Courses‎ > ‎

Regents Earth Science

Regents Earth Science Syllabus 

NYS Physical Setting: Earth Science # 04106, 04606-L

Regents Earth Science follows a curriculum outlined by the NYS syllabus.  An inquiry-oriented approach is used to study Meteorology, Astronomy and Geology.  A laboratory-based program, students are required to draw inferences, analyze data and interpret the environment.  NYS Education Law requires that a student must successfully complete actual hands-on laboratory experiences along with satisfactorily documented laboratory reports.  The laboratory experience is in addition to the required classroom instruction associated with earning one credit.  All lab work must be successfully completed by June 1 in order to sit for any part of the Regents Exam.   

Earth Science is the explanation of how all other sciences apply to the workings of space, to weather, and the dynamic and dangerous planet we live on.   This is requires a basic understanding of all other interconnected sciences - biology, chemistry and physics - and so Earth Science can be challenging.  In fact, Earth Science demands critical thought, application of skills, and great depths of understanding - all evidence of higher levels of learning. The Earth Scientist must be able to reason - without direct measurements or 'test-tube experiments' - how variables interact at great depths in our planet and change accordingly over deep time.

The Earth Scientist is one who can critically reason and think in three-dimensions (spatial reasoning) while making connections amongst all the sciences and disciplines in order to apply our understanding toward human sustainability with the Earth on the surface.  Recently (geologically speaking), human sustainability has taking the forefront of interest.  This Stewardship Awareness also speaks to the  improved understanding of the planetary processes.

The Earth and Geosciences not only  prepare students to prepare for life on this, a very dynamic planet, but to critically reason why natural processes happen as they do, and to live and act accordingly as one of many species dependent upon those processes.

 Of course, all disciplines that humans study and find interest in return to (and stem from) how well we understand the processes of our planet.  Art, politics, history, music, politics, economics and human sustainability all interrelate to oceanography, climatology, meteorology, geology, and astronomy - the main components of The Earth Sciences. 

RES Curriculum Map for Parents and Students


September - Oct. - November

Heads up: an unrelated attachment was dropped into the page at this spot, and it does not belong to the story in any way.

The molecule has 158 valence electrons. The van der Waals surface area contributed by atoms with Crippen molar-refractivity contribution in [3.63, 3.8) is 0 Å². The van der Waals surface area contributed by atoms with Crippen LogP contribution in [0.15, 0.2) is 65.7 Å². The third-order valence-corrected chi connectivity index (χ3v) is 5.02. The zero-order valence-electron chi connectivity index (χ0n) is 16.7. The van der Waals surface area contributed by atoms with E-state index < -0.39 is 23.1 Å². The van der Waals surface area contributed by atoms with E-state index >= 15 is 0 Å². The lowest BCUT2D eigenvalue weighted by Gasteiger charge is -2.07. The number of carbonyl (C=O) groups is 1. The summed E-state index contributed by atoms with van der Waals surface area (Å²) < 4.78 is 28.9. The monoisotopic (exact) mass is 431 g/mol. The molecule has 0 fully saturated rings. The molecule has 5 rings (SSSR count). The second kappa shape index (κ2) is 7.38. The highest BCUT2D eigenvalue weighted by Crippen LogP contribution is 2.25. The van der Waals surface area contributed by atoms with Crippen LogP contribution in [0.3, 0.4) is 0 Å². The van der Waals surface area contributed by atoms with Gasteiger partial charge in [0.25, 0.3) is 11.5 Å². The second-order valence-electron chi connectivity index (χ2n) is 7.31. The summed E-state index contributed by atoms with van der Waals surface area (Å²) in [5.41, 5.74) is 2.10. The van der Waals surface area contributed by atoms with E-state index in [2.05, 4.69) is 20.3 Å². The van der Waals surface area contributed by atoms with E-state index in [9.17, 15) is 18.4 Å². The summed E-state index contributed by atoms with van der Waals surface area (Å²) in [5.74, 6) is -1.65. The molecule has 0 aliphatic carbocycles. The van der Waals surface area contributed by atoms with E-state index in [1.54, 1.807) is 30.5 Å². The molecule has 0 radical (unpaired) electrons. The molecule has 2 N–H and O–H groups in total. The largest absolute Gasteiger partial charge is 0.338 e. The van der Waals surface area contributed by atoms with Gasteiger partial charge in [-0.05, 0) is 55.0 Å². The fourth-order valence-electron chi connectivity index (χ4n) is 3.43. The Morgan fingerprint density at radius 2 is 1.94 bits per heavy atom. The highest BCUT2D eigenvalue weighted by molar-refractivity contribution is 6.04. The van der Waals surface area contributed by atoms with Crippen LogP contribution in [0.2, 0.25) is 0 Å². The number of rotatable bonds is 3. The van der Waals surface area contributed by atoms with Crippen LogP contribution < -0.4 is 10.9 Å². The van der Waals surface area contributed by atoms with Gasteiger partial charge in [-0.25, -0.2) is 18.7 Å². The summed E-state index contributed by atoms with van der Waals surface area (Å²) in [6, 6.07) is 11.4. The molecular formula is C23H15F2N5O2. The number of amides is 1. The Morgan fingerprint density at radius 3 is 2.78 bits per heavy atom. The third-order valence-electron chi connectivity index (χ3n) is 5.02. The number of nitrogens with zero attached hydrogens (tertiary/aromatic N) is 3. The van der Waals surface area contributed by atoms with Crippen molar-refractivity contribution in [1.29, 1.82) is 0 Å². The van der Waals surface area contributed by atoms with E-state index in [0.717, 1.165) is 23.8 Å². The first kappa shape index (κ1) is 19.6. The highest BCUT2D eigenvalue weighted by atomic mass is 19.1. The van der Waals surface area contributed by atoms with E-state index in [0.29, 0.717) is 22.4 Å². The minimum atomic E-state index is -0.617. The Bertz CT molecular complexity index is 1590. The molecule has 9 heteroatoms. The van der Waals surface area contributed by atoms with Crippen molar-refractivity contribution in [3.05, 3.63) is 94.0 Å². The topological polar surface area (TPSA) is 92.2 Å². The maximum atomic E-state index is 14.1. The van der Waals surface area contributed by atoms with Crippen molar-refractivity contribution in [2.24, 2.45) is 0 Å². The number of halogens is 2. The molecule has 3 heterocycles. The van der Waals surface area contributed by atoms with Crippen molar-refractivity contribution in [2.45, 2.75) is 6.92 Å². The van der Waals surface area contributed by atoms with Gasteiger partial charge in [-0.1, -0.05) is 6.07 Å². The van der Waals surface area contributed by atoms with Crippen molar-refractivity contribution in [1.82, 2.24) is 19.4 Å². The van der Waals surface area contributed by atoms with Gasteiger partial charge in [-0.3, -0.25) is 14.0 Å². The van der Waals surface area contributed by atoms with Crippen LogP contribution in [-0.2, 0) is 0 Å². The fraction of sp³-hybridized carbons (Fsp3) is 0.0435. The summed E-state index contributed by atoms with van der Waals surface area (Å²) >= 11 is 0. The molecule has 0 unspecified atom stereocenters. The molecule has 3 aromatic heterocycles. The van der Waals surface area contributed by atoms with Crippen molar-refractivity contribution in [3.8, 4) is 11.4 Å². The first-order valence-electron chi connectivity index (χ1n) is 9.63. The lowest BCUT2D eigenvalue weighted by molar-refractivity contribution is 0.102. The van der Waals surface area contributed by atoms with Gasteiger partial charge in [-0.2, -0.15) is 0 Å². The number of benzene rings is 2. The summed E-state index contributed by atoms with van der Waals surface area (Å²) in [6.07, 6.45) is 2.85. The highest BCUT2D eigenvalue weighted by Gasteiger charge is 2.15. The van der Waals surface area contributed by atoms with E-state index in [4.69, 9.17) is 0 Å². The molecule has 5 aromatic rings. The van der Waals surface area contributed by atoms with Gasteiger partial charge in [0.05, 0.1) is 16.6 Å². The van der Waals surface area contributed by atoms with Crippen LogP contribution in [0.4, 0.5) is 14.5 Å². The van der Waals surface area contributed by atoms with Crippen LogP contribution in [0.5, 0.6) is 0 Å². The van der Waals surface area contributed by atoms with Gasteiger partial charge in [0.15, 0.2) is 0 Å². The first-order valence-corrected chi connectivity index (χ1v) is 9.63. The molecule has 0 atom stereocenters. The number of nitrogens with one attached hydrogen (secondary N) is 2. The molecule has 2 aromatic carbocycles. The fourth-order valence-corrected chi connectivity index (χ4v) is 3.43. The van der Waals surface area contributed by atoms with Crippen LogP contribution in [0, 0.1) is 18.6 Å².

Observing, analyzing and forecasting weather events


Real-time data collection during this years' Hurricane Season,

Analysis of real-time data as it occurs.  Connections made to basic Meteorology.  Predictions of storm tracks and strengths based upon decades of past data collection, mapping techniques, impact and use of satellite technologies.

Application to Meteorology, and Observations, Inferences and Forecasting of our First Snow Day Contest. 

Connections made to types of energy in our atmosphere and the primary sources, energy's fluid motion and fluid dynamics within the atmosphere.


The early weeks of classes students are intensively prepared for the course content through specific skill-building activities.  Specific skills such as study skills (teaching them how to study effectively across all disciplines), communication skills, computational skills, critical thinking skills, and inquiry/analysis training, and spatial reasoning skills are covered in depth by way of weather phenomena occurring in real-time.  These skills are particularly critical to success in the geosciences and are most effective when real time data can be collected for analysis (hence through the lens of Hurricane Season).  Student success is consistently assessed in these basic skills throughout the assignments and activities for the rest of the year.  As topics become more complex and multifaceted, students are more easily able to apply higher-level thinking skills to the complex geoscience events and topics.  

Though beneficial to students of all learning levels, this skill building facet of the course is particularly critical for the success of at-risk students.


Missed instructional time directly impedes students' ability to succeed to the highest levels of learning for the rest of the year. 



Transition Topic I   Meteorology to Astronomy


Space Weather and Sol's Effect on daily weather patterns. 
Over time scales of minutes, hours, decades, centuries, millennia, and eons, patterns can emerge that permit better understanding of the complexities of large-scale processes and changes that occur in the atmosphere.  Connections to climate,  the application of Geologic Time and Geologic Time Scales are addressed.  The Age of Earth and the known Universe lead us into the next major topic of Astronomy.


December - Jan. - Feb. - March


Deep space and our local Solar System


Cosmology vs. Astronomy, Observations of the night sky (while dusk occurs early in the evening) and celestial objects.  Further practice on spatial reasoning and diagramming techniques to critically inquire about processes, and relationships among the sciences.   The known Universe today, Earth's place in the Universe, Earth's position and changing position within our Solar System, the effects of constant, predictable dynamic motions by multiple bodies orbiting Sol. 





Transition Topic II 

Astronomy to Geology